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dir Duncan Jones
scr Ben Ripley
prd Mark Gordon, Philippe Rousselet, Jordan Wynn
with Jake Gyllenhaal, Michelle Monaghan, Vera Farmiga, Jeffrey Wright, Brent Skagford, Cas Anvar, Michael Arden, Craig Thomas, Russell Peters, James A Woods, Gordon Masten, Susan Bain
release UK/US 1.Apr.11
11/US Vendome 1h3
Military intelligence: Gyllenhaal and Farmiga
|R E V I E W B Y R I C H C L I N E|
Sharply intelligent and also viscerally entertaining, this pacey "Groundhog Day meets the War on Terror" thriller keeps us (and the characters) guessing where it might go next. And after the terrific Moon, director Jones shows that he's ready for the big league.
Colter Stevens (Gyllenhaal) is a helicopter pilot in Afghanistan who wakes up into a perplexing new mission: he's on a commuter train heading into Chicago with a woman, Christina (Monaghan), who keeps calling him Sean. Then a huge explosion tears the train apart and he wakes up in another reality, where an officer named Goodwin (Farmiga) is talking to him, asking questions and ultimately sending him back into the train to relive the same eight minutes and find the bomber. Over the next several cycles, Colter makes some startling discoveries.
Jones and screenwriter Ripley tell this story completely from Colter's perspective, which means that we know only as much as he knows. So the fast-moving plot reveals itself as it goes along, drawing us deeper into the mystery. And as the emotional stakes grow, we are pulled in even further, so things become genuinely moving without being sentimental. It's a remarkable balancing act, but Jones pulls it off perfectly, appealing both to our brains and our hearts.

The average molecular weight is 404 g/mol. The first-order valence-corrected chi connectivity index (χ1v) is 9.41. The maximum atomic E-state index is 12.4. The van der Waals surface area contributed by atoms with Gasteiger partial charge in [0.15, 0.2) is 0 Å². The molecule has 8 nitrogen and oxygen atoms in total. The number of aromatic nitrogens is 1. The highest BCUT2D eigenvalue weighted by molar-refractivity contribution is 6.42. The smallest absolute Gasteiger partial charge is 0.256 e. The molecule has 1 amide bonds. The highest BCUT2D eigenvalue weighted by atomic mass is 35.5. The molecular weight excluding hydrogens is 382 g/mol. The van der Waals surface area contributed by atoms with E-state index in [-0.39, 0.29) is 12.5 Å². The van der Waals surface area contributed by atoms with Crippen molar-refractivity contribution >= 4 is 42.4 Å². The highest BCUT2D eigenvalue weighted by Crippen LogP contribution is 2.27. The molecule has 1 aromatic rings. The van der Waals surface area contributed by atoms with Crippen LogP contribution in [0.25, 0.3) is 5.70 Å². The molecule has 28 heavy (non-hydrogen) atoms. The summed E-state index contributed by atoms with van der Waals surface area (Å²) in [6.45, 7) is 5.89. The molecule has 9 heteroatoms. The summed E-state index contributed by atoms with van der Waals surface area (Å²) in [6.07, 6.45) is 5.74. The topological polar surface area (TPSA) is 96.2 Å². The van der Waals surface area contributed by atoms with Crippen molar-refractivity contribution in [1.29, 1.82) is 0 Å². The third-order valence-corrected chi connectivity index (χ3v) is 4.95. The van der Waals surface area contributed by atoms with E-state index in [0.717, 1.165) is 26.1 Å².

With its smart, layered-reality premise, the film's closest comparison is perhaps Inception, and it's just as exhilarating to watch, as we have to pay close attention to keep up with the plot wrinkles and implications in order to fully understand what's at stake. Also similar is the fact that it's not as complicated to follow as it seems; indeed, the characters themselves aren't quite clear about everything that's happening, including Goodwin and her woolly headed boss (Wright).
Gyllenhaal is terrific as the guy struggling to make sense out of something unthinkable, while the superb Farmiga and Monaghan add both wit and pathos. And with its incendiary premise, complete with quietly provocative explorations of racial profiling and anti-terrorism operations, the film feels eerily relevant as it gets increasingly frantic. So we fully understand the connection when it distils beautifully - and very cleverly - in a punchy reminder to live in the moment.
|R E A D E R R E V I E W S|
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© 2011 by Rich Cline, Shadows on the Wall|
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